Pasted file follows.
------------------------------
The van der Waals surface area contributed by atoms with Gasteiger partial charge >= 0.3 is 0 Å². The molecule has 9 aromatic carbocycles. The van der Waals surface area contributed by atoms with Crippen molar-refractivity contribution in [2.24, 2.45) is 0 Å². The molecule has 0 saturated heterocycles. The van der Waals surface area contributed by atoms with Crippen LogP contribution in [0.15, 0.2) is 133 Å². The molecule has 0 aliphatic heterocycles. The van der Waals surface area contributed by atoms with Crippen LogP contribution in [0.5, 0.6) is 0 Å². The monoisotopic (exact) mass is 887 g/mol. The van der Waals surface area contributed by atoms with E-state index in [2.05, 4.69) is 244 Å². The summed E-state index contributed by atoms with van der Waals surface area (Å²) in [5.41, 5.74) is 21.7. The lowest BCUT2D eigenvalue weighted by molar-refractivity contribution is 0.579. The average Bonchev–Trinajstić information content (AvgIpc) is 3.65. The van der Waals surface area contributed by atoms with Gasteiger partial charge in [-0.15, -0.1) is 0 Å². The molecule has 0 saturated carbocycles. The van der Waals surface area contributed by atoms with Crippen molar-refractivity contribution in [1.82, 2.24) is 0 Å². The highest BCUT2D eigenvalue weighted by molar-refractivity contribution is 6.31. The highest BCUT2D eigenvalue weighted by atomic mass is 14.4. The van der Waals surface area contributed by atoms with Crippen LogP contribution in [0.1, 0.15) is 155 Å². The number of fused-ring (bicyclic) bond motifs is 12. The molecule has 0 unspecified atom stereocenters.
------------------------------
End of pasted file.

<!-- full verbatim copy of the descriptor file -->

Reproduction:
The van der Waals surface area contributed by atoms with Gasteiger partial charge >= 0.3 is 0 Å². The molecule has 9 aromatic carbocycles. The van der Waals surface area contributed by atoms with Crippen molar-refractivity contribution in [2.24, 2.45) is 0 Å². The molecule has 0 saturated heterocycles. The van der Waals surface area contributed by atoms with Crippen LogP contribution in [0.15, 0.2) is 133 Å². The molecule has 0 aliphatic heterocycles. The van der Waals surface area contributed by atoms with Crippen LogP contribution in [0.5, 0.6) is 0 Å². The monoisotopic (exact) mass is 887 g/mol. The van der Waals surface area contributed by atoms with E-state index in [2.05, 4.69) is 244 Å². The summed E-state index contributed by atoms with van der Waals surface area (Å²) in [5.41, 5.74) is 21.7. The lowest BCUT2D eigenvalue weighted by molar-refractivity contribution is 0.579. The average Bonchev–Trinajstić information content (AvgIpc) is 3.65. The van der Waals surface area contributed by atoms with Gasteiger partial charge in [-0.15, -0.1) is 0 Å². The molecule has 0 saturated carbocycles. The van der Waals surface area contributed by atoms with Crippen molar-refractivity contribution in [1.82, 2.24) is 0 Å². The highest BCUT2D eigenvalue weighted by molar-refractivity contribution is 6.31. The highest BCUT2D eigenvalue weighted by atomic mass is 14.4. The van der Waals surface area contributed by atoms with Crippen LogP contribution in [0.1, 0.15) is 155 Å². The number of fused-ring (bicyclic) bond motifs is 12. The molecule has 0 unspecified atom stereocenters.